BOSTON -- It's evident Bruins general manager Peter Chiarelli has a lot of confidence in his team's chances in the second round of the Stanley Cup playoffs against the Montreal Canadiens.
The Bruins should be confident. They've reached the Stanley Cup finals twice in a three-year span, winning the championship in 2011 before losing in 2013. Boston is the odds-on favorite to win it all in 2014, and Chiarelli has built this team to succeed well into the future.
So, yes, the Bruins should be confident in their chances against the Canadiens. Boston recently dismissed the Detroit Red Wings in the first round in five games, while Montreal swept the Tampa Bay Lightning in four.
The Bruins aren't overconfident or cocky. They're a mature and experienced group that knows what it takes to excel in the Stanley Cup playoffs. The Canadiens are far from pushovers. This series will be a challenging and exciting one, but Chiarelli believes his team can be successful despite Montreal's winning three of four games during the regular season.
"It's obviously another difficult one," Chiarelli said of the series. "We were mediocre against them during the year. They're a team that has given us trouble historically, so it'll be a challenge that way. Much is said about their size and their speed, and allegedly that's what gives us problems and I think that's part of it. You have some teams you just don't have success against sometimes. Having said that, that applied to Detroit, too, and you see what happened with that."
Boston shut down Detroit's speed and kept the Red Wings to the perimeter for the majority of the series. Bruins goalie Tuukka Rask stopped 146 of 152 shots against Detroit.
Montreal has speed and size, too. But Chiarelli is not worried.
"It'll be a real interesting series," he said. "Despite the common belief that speed kills, we've shown that we have some speed, we have some size and we have experience. It will be a challenge, but I think we'll overcome that challenge."
Montreal's line of Thomas Vanek, David Desharnais and Max Pacioretty should present some challenges, but Bruins coach Claude Julien can respond with the shutdown line of Brad Marchand, Patrice Bergeron and Reilly Smith.
The notion of the Bruins not being able to match opponents' speed is starting to bother Chiarelli and Julien.
"It's too stereotype, and we've improved our speed," Chiarelli said. "I just hear about it all year, so it gets a little tiring. Obviously, Claude and I talk, and we get tired of it. But we have speed and we have heaviness and we have a little bit of a chip on our shoulder because of that, because of this label that we have."
Another aspect of the Bruins' success is motivation. The team always finds incentives, and Chiarelli is at the forefront of it.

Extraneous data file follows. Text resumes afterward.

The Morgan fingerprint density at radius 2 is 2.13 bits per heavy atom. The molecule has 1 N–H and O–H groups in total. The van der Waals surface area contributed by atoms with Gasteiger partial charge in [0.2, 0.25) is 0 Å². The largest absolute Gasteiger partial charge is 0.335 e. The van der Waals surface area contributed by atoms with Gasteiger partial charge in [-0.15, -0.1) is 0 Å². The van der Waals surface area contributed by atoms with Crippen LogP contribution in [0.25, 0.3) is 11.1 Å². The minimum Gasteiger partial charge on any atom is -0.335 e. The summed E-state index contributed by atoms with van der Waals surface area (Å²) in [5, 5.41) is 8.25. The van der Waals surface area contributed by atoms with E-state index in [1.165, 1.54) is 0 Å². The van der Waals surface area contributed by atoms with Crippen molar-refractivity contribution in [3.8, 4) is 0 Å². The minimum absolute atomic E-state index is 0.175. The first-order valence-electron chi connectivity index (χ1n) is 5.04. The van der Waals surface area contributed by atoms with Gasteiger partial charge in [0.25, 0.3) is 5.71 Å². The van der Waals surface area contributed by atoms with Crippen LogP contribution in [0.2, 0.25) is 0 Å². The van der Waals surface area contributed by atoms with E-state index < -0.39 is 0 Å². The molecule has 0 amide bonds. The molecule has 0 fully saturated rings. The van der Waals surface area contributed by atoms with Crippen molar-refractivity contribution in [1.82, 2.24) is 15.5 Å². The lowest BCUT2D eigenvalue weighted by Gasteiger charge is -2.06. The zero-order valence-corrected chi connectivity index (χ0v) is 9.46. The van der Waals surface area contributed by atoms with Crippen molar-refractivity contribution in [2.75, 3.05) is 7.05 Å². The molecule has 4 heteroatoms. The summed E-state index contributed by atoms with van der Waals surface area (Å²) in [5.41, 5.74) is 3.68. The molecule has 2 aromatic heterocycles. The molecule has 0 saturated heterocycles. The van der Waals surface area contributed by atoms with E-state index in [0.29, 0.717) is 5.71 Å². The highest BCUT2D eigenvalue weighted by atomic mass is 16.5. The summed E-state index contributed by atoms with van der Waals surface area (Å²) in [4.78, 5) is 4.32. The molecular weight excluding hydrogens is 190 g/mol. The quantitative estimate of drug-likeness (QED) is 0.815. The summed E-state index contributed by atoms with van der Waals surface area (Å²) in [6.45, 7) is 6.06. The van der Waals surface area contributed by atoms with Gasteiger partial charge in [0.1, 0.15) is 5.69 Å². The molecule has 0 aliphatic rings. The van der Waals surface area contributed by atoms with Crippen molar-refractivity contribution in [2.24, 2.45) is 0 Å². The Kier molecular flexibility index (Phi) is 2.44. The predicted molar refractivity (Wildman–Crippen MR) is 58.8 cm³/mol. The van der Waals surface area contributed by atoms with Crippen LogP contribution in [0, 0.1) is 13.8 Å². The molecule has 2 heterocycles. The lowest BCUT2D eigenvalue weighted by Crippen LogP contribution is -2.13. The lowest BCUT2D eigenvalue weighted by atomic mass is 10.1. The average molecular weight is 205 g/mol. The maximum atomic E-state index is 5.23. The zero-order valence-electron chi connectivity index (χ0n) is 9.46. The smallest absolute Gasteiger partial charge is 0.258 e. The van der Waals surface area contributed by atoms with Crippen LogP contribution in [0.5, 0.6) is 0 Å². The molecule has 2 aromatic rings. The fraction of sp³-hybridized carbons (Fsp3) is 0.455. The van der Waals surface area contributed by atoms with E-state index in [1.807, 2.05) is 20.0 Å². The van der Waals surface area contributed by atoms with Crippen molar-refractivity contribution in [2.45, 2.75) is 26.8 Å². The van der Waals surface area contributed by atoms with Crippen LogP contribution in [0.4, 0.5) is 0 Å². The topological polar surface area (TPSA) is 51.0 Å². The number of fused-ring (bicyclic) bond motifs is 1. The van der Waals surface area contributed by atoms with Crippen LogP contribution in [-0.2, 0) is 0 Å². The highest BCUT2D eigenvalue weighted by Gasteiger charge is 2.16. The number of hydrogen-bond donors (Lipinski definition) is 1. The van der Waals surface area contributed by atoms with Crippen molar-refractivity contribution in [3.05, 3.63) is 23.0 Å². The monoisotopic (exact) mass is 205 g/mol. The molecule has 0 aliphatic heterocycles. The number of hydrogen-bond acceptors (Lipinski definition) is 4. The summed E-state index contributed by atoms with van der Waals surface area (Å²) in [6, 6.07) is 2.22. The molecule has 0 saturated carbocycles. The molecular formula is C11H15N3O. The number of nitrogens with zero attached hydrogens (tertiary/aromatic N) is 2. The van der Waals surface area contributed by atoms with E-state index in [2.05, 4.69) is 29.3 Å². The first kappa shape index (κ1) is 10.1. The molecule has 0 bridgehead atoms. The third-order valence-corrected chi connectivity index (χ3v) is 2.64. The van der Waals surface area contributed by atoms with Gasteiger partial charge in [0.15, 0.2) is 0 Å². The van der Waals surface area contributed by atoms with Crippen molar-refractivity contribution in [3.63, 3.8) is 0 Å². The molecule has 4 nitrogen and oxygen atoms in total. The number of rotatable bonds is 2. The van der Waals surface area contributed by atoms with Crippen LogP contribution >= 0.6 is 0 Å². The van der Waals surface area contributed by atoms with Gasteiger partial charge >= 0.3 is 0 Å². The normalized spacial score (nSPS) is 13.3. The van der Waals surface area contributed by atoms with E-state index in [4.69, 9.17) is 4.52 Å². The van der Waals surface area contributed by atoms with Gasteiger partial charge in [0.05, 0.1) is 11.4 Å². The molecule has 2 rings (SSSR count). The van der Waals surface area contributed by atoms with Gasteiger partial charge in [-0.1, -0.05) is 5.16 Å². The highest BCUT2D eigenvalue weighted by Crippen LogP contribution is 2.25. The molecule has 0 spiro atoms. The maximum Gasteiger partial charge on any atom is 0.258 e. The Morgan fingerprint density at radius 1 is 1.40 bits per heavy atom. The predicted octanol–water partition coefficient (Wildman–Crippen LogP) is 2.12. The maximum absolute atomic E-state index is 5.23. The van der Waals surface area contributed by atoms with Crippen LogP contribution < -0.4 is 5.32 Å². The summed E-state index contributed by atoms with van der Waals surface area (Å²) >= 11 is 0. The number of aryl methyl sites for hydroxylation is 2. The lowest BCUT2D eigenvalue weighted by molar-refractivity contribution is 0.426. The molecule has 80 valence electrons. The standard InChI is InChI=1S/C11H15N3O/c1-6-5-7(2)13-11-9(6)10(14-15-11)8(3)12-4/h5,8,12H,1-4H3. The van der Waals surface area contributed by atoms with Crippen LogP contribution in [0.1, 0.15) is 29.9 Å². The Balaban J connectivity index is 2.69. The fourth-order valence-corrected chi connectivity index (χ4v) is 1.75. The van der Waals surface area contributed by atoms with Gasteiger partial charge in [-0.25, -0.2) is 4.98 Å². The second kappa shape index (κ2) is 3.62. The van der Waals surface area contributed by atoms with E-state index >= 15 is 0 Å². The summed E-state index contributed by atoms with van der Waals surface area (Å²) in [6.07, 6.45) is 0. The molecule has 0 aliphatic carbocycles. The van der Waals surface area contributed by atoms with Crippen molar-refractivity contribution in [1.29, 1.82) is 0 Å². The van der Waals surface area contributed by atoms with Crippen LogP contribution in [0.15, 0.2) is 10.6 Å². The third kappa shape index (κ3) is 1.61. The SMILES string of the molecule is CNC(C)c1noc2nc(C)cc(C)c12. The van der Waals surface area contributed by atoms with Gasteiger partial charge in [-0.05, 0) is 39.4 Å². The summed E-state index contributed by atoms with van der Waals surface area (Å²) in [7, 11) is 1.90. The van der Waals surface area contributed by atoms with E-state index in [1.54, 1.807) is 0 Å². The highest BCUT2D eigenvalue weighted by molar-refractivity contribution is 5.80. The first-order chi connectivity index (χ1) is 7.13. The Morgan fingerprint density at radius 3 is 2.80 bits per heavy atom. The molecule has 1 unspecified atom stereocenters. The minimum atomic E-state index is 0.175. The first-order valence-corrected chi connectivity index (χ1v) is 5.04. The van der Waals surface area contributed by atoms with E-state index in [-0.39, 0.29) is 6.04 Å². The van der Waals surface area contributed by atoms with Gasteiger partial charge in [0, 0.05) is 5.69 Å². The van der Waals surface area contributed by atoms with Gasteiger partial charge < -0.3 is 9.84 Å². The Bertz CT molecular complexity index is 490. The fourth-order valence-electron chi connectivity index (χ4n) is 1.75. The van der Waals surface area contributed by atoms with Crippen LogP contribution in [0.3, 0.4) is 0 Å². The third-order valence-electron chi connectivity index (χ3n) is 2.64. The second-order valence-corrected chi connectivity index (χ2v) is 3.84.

Case in point: When the Canadiens acquired Vanek at the trade deadline, even before Chiarelli was asked a question about it, the GM admitted Montreal improved with the addition of the veteran forward who is considered a Bruins killer. Vanek has 62 career points in 55 games against Boston. On deadline day, Chiarelli said the Canadiens are a better team with Vanek and that the Bruins welcome that challenge.
Well, that challenge has arrived.
During Monday's news conference at TD Garden, Chiarelli said he's pleased with every aspect of his team's game as it prepares for the Canadiens. The GM described Boston's special teams as "outstanding."
In the first round against Detroit, Boston went 6-for-16 on the power play and 18-for-20 on the penalty kill. Since the matchup with the Canadiens figures to be an emotional series, special teams will play a major role for both teams.
"We maintain that and we're going to have success," Chiarelli said of special teams.
During Chiarelli's eight seasons as GM, the Bruins have missed the playoffs only once, which was his first season (2006-07), when Dave Lewis was the coach. Boston has earned a postseason berth in all seven seasons with Chiarelli and Julien working together. In fact, Julien is 54-36 in 90 playoff games with the Bruins.
"We take a lot of pride in that," said Chiarelli, who credited ownership and the entire hockey staff for the team's success. "We all have one thing on our mind. It's to win, and to win and to be consistent in winning, and to be able to roll over each year and compete for the Cup. As hokey as that sounds, it's what we do and it's something that we take a lot of pride in."
Boston can take another step toward adding to its legacy with a win over the Canadiens in the second round. It has the makings of another classic series between the Original Six teams, and Chiarelli is confident the Bruins can pull it off.